Bella Vista Farm Open Day

Restoring old buildings can often uncover relics that can shine a light on the past and Bella Vista Farm is no different.

In 2017, major restoration and conservation work began on the various farm outbuildings dotted around the property.

Because the roof of the Implement Shed had to be stripped off it meant that a lot of light flooded into the shed. When volunteers from Friends of Bella Vista, Geoff Clark and Graham Rawstron, had a good look around its interior they came across a small and dirty bottle under the decades of dust.

When the bottle was cleaned up and held to the light the embossed words, Elliman’s Royal Embrocation, Slough 1926, could be read clearly on the bottle. Intrigued, the Friends of Bella Vista Farm turned to Google to learn more.

It seems that Elliman’s Embrocation was a famous animal rub developed by James Elliman Senior of Slough in England.

The embrocation was made from eggs, turpentine and vinegar.

It was sold for the first time in 1847. By 1911 Elliman’s Embrocation was being sold in 42 countries around the world including Australia. It was also sold as a human rub with the same ingredients but under a different name. It was sold as Elliman’s Universal Embrocation for humans, and Elliman’s Royal Embrocation for animals. It was used as an aid for aching muscles and joints.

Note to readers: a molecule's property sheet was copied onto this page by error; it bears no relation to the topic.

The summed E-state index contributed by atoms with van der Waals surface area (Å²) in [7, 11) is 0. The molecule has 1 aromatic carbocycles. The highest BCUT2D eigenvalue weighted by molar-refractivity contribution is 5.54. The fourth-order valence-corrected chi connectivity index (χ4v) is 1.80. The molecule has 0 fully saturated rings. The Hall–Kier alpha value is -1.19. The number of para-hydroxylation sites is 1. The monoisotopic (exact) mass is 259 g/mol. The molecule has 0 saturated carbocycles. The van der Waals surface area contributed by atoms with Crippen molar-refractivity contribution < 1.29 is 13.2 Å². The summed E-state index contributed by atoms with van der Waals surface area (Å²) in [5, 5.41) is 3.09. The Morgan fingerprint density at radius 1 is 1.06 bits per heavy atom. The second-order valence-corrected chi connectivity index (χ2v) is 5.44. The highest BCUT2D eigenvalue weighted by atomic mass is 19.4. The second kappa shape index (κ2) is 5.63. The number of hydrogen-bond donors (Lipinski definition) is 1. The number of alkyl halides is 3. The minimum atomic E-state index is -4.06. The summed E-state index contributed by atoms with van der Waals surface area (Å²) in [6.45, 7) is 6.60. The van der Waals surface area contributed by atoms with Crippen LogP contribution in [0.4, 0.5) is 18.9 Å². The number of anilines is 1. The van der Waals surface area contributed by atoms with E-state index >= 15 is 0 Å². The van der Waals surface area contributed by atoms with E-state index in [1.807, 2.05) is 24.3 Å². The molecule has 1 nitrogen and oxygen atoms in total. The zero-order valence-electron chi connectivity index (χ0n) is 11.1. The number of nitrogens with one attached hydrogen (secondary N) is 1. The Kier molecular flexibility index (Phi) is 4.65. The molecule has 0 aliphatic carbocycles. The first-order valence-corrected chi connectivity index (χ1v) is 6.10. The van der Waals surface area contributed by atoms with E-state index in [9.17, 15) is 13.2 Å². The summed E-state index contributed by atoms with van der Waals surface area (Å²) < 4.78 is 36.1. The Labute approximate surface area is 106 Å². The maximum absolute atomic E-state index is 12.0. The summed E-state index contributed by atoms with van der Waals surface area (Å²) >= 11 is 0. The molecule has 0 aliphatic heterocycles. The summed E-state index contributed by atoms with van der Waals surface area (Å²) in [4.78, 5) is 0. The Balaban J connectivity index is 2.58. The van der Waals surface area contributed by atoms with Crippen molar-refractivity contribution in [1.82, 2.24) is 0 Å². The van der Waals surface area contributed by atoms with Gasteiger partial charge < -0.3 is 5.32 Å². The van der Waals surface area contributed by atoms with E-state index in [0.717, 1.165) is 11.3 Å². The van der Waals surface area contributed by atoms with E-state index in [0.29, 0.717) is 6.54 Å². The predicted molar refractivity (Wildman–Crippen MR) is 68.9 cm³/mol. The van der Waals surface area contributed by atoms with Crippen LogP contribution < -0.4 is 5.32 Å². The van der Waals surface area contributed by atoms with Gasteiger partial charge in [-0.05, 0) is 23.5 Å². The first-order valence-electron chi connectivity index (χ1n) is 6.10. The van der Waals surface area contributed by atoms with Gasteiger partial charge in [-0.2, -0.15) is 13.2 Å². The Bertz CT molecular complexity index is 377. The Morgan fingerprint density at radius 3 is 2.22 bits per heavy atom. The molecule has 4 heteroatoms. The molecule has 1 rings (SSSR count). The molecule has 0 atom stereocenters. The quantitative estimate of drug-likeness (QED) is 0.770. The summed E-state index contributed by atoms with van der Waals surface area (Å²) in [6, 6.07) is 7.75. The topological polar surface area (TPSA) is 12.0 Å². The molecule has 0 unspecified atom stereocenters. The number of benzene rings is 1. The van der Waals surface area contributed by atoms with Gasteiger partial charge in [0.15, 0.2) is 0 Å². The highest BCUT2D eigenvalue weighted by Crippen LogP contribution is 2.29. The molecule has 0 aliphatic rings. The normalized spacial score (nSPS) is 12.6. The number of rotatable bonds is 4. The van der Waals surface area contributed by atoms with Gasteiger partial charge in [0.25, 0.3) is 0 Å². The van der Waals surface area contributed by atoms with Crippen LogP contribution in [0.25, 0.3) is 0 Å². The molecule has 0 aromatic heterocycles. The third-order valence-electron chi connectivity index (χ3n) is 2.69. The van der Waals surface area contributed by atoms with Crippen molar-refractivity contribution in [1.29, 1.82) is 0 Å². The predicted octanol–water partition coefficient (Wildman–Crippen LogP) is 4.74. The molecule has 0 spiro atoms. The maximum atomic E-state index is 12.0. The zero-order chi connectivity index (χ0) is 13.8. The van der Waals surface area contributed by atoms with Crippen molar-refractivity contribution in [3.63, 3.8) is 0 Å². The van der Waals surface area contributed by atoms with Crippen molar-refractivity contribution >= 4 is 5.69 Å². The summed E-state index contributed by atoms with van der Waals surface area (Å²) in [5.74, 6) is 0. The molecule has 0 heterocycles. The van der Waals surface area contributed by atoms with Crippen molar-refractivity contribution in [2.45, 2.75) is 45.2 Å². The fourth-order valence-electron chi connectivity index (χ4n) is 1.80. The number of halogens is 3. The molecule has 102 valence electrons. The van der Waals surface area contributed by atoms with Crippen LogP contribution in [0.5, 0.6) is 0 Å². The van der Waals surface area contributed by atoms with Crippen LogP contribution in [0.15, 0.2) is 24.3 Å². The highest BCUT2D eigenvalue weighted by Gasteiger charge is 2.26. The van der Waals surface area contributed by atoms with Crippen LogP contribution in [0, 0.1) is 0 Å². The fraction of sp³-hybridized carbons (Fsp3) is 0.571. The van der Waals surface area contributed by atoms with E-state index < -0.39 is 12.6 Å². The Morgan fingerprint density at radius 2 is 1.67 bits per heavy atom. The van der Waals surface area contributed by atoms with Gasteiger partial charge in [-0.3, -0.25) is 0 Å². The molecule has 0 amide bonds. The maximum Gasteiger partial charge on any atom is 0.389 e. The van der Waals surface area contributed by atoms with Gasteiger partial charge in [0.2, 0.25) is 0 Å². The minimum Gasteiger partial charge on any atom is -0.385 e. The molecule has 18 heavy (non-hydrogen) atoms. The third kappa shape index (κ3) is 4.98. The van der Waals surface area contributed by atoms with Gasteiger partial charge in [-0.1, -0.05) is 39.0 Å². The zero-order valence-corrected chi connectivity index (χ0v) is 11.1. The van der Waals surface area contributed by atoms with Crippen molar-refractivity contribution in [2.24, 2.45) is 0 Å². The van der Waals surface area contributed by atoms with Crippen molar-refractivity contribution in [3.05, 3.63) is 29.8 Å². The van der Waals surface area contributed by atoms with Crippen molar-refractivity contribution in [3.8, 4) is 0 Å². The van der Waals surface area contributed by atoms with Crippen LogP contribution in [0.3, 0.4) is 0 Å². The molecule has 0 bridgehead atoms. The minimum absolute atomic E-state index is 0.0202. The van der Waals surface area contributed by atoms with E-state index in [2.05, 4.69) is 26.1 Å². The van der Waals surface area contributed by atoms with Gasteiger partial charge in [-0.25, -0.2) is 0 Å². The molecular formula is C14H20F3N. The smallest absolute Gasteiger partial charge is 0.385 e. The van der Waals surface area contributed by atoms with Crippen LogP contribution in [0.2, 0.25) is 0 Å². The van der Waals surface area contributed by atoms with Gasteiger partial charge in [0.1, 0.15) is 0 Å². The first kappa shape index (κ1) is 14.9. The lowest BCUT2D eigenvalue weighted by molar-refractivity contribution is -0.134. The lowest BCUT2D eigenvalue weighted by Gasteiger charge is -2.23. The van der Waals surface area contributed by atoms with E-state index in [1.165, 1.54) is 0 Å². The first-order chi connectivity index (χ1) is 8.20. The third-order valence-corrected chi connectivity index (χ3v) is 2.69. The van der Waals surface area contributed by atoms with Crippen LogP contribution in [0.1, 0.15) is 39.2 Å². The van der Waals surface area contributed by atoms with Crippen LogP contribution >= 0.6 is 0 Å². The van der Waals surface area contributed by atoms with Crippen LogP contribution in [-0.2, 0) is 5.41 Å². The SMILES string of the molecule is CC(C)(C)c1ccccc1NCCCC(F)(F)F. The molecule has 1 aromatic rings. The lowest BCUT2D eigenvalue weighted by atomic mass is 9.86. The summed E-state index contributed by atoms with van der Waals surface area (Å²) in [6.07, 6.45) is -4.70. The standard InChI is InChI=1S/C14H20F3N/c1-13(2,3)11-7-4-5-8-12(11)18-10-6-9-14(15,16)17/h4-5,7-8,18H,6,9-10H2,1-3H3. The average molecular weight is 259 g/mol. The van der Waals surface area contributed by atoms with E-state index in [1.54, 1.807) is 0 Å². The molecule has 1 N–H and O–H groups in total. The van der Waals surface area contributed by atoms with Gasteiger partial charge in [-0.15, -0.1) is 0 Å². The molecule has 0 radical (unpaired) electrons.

The family continued to run the business until 1961 when, after more than 100 years as a family business, it was taken over by a large pharmaceutical company.

There are some parallels with the Pearce family who worked Bella Vista Farm for over 100 years from 1842 and depended on their animals for their prosperity.

Like most farms, Bella Vista depended on its animals to operate. The Stables and Implement Shed still show evidence in the remains of stalls and feed hoppers and stabling for a number of horses, possibly as many as 16.

Horses pulled the ploughs, provided transport for the children to school, dragged the heavy wagons loaded with wool bales or boxes of fruit to the rail and were the engines of the sulkies and other people movers that were garaged in the Coach House. The animals were worked hard and had to be looked after to ensure that they could continue to work.

Clearly they used Elliman’s Embrocation as a healing rub for the horses when they had strained muscles from their daily work. Two families, 100 years plus both working their trades with animals and connected by a single bottle dated 1926 and found in 2017… a story in a bot

You can catch a wonderful glimpse of the Hills’ agricultural past at Bella Vista Farm on Sunday, September 1 between 9am and 2pm. Chat to Friends of Bella Vista Farm about the rich history of the site and enjoy the Free Spirit Markets in the grounds.

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